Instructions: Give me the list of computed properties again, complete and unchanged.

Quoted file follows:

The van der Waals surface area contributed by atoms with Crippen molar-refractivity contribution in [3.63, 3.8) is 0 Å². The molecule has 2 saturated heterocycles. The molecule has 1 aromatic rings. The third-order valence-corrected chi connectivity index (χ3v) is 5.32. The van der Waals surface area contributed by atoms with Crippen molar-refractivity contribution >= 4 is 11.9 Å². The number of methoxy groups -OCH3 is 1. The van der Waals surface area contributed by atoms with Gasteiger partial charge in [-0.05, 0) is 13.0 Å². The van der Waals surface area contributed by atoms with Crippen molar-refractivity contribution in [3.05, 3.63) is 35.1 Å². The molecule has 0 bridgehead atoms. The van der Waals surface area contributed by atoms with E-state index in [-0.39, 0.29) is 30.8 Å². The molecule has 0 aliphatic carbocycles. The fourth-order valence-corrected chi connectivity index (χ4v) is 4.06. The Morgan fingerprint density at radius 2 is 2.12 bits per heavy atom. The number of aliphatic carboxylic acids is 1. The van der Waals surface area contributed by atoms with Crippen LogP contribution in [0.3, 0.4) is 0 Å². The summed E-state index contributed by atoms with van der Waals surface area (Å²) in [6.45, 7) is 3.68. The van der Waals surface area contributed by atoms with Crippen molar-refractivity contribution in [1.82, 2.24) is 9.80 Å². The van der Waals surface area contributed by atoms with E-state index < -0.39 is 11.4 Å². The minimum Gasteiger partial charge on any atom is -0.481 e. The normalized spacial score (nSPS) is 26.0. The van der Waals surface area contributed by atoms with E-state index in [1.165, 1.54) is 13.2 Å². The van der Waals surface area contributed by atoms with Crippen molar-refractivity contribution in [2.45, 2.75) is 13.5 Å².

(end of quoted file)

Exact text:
The van der Waals surface area contributed by atoms with Crippen molar-refractivity contribution in [3.63, 3.8) is 0 Å². The molecule has 2 saturated heterocycles. The molecule has 1 aromatic rings. The third-order valence-corrected chi connectivity index (χ3v) is 5.32. The van der Waals surface area contributed by atoms with Crippen molar-refractivity contribution >= 4 is 11.9 Å². The number of methoxy groups -OCH3 is 1. The van der Waals surface area contributed by atoms with Gasteiger partial charge in [-0.05, 0) is 13.0 Å². The van der Waals surface area contributed by atoms with Crippen molar-refractivity contribution in [3.05, 3.63) is 35.1 Å². The molecule has 0 bridgehead atoms. The van der Waals surface area contributed by atoms with E-state index in [-0.39, 0.29) is 30.8 Å². The molecule has 0 aliphatic carbocycles. The fourth-order valence-corrected chi connectivity index (χ4v) is 4.06. The Morgan fingerprint density at radius 2 is 2.12 bits per heavy atom. The number of aliphatic carboxylic acids is 1. The van der Waals surface area contributed by atoms with Crippen LogP contribution in [0.3, 0.4) is 0 Å². The summed E-state index contributed by atoms with van der Waals surface area (Å²) in [6.45, 7) is 3.68. The van der Waals surface area contributed by atoms with Crippen molar-refractivity contribution in [1.82, 2.24) is 9.80 Å². The van der Waals surface area contributed by atoms with E-state index < -0.39 is 11.4 Å². The minimum Gasteiger partial charge on any atom is -0.481 e. The normalized spacial score (nSPS) is 26.0. The van der Waals surface area contributed by atoms with E-state index in [1.165, 1.54) is 13.2 Å². The van der Waals surface area contributed by atoms with Crippen molar-refractivity contribution in [2.45, 2.75) is 13.5 Å².